Two upperclassmen selected to NASPA’s Undergraduate Fellows Program
By the time they each transferred to the University of Missouri–St. Louis, Terrell Jones and Nat Smith just wanted to be done with college.
“I was incredibly burnt out,” remembers Smith, a mother of three who’d first returned to school at the age of 30. “I was just going to put my head down and plow through the rest of my degree, but that’s not what happened.”
Meanwhile, Jones – a first-generation college student – had moved back to St. Louis after juggling multiple jobs alongside his studies in Bloomington, Indiana. He’d excelled in high school and aced the ACT, but as new challenges arose, he had very little guidance about next steps or familiarity with higher education.
“I felt like I lost my momentum and didn’t have the same drive,” Jones says of his outlook at the time.
Now familiar faces at UMSL and heavily involved as student leaders, Jones and Smith both credit the campus community with unexpectedly reigniting their passion for school – and particularly for seeing fellow students succeed.
“It really drew me in,” says Smith. “It’s been a perfect fit for me, and it’s the campus life community that’s really held me here.”
“I’m a commuter,” adds Jones, “but when I’m here, I feel like I want to stay here. I’ve never been at a school where I would go to class at 9 a.m. and want to be here until 8 or 9 at night. But here, this is home.”
As they each look toward one last semester at UMSL this fall, they’re also diving into unique opportunities working closely with professional staff in the Office of Student Involvement. In July, both Jones and Smith were named student fellows by NASPA, a national association of student affairs administrators.
“The purpose of NUFP [NASPA Undergraduate Fellows Program] is to take historically disenfranchised identities and populations and help make sure that they continue on the higher ed path so that there’s better representation,” explains Smith, who aims to pursue leadership education or multicultural student services after earning a bachelor’s degree in liberal studies this December.
The cornerstone of the NASPA program is a mentorship piece, with each fellow meeting regularly with a campus mentor to keep various programs and projects on track. Director of Student Involvement Jessica Long-Pease is serving as Smith’s mentor, and Ashlee Roberts, assistant director of Student Involvement, is partnering with Jones.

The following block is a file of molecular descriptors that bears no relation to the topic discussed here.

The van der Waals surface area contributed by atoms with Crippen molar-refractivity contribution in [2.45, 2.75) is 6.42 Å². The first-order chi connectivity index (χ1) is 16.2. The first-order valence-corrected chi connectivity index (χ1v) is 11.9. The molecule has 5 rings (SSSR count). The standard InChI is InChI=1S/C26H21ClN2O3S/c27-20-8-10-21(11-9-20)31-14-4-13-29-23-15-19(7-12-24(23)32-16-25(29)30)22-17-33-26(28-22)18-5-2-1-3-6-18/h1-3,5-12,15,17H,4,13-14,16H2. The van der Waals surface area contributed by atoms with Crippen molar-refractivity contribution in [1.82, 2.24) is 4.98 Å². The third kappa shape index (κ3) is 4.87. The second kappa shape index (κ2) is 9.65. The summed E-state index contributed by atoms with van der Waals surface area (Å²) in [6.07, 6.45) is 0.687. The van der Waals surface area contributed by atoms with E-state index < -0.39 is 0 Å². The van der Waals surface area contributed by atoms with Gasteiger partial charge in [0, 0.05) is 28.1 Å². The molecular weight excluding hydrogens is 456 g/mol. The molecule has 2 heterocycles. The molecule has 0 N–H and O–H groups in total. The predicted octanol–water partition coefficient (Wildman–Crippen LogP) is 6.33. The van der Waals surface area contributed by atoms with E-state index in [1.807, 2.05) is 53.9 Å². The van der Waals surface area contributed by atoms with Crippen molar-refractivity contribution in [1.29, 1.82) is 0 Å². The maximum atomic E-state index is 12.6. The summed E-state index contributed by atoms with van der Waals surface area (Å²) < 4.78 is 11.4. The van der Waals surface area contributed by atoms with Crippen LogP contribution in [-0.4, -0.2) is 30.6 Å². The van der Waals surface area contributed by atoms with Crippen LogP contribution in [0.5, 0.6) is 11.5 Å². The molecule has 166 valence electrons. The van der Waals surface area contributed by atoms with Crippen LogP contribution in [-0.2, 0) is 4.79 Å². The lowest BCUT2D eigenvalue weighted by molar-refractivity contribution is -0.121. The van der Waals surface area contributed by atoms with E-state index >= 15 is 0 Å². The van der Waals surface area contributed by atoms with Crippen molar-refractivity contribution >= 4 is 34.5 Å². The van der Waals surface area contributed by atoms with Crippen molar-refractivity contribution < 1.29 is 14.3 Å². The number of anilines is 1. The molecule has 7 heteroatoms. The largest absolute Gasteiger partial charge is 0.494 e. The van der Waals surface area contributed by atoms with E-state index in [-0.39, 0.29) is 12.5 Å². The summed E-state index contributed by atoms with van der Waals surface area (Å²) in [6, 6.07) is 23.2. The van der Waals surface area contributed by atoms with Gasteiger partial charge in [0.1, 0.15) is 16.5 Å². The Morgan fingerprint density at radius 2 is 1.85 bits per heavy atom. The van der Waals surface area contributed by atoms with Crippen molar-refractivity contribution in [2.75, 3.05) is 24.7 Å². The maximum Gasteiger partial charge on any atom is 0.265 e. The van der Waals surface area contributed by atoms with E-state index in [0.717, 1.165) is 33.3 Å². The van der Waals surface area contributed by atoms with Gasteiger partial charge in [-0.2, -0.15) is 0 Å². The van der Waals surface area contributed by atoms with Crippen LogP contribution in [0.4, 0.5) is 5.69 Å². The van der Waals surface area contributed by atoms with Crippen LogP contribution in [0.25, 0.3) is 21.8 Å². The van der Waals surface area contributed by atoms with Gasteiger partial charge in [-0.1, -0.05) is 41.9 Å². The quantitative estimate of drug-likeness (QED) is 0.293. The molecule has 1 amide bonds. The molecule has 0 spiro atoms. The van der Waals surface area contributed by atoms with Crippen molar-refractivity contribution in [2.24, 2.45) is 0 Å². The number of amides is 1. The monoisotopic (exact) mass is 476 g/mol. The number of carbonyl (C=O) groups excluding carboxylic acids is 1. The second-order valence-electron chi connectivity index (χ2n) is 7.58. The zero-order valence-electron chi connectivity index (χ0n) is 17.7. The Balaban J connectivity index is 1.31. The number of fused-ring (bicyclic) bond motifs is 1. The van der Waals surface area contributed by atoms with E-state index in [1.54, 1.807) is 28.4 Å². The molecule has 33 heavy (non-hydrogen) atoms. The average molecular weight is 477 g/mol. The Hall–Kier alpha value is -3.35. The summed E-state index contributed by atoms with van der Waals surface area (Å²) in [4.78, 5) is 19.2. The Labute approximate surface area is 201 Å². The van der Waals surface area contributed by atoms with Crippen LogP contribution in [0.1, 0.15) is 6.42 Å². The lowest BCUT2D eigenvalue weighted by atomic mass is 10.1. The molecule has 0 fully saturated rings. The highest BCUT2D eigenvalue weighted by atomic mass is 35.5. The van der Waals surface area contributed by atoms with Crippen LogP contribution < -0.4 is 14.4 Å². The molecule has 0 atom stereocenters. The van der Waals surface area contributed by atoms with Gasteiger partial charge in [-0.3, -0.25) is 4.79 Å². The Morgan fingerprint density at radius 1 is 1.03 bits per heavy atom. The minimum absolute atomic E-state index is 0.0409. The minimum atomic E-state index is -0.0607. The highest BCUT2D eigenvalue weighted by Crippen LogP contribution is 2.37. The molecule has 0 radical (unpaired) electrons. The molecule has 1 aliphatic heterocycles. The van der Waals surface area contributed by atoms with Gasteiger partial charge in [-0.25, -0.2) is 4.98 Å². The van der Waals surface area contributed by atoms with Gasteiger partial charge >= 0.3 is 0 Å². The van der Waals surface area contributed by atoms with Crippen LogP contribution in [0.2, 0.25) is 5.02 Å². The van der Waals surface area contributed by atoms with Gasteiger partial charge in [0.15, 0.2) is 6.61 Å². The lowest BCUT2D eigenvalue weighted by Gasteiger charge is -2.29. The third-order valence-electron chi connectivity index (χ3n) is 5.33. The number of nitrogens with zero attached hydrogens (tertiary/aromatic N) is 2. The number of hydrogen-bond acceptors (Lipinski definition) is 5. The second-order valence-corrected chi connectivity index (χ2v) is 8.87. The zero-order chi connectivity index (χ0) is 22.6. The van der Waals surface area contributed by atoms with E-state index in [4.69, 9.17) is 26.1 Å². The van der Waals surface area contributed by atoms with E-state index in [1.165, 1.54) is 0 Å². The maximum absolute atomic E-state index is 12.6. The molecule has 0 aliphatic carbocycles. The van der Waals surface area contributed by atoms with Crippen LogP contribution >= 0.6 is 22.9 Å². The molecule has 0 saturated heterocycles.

“Along with the mentorship aspect there’s the networking,” says Jones, a communication major who plans on grad school soon after finishing up this fall at UMSL. “We get to meet other students who are going into the student affairs field.”
In some ways, Jones adds, he expects the experience to mirror some of what he’s gleaned as vice president of UMSL’s Associated Black Collegians, a student organization that has grown by leaps and bounds the last couple of years.
“We get to engage with one another and come up with some active plans, so that when we get back to our respective universities we are able to just be better people, just be better students and through that be better leaders for our organizations and campuses.”
Getting connected to key resources and people first at St. Louis Community College and then at UMSL is a recurring theme as he and Smith share their respective journeys.
“It was at Meramec that I found out there were other students that had to walk through fire just to show up at school every day,” says Smith, who started a student leadership board there. “And after falling in love with the people in this [UMSL Student Involvement] office, I came to realize that my heart lies in working with students and especially with students who aren’t set up to succeed in the first place.
“Community college and the university completely and totally changed my life and how I viewed myself, and I gained a lot of confidence in myself. I want to be able to do that for other students.”
The empowerment and recognition of student voices also keeps coming up in conversation with the two upperclassmen. For Smith, getting to work on a proposal to potentially hire an LGBT coordinator at UMSL has been a highlight as part of an internship in Student Involvement. And Jones is presently an intern in UMSL Admissions, where his perspective as a current student is helping to inform recruitment. Over the next few months he’ll be working to grow a new program that he and an admissions representative partnered on in the spring where they visited local high schools every Friday to meet with St. Louis young people and spread the UMSL love.
“We’re expanding it in the fall, making it longer and not just reaching out to St. Louis metropolitan public schools but to all schools in the area – just pushing our efforts and making more awareness about UMSL,” he says.
Given his own positive experience at the university, plus his growing interest in bridging the gap between high school and college for future students, serving as such a representative has seemed a natural fit.
“Since I’ve been here, everybody just has made me feel more than welcome,” Jones says. “The fact that I can extend that to other people – it just makes me feel better. I get happiness out of making somebody happy.”
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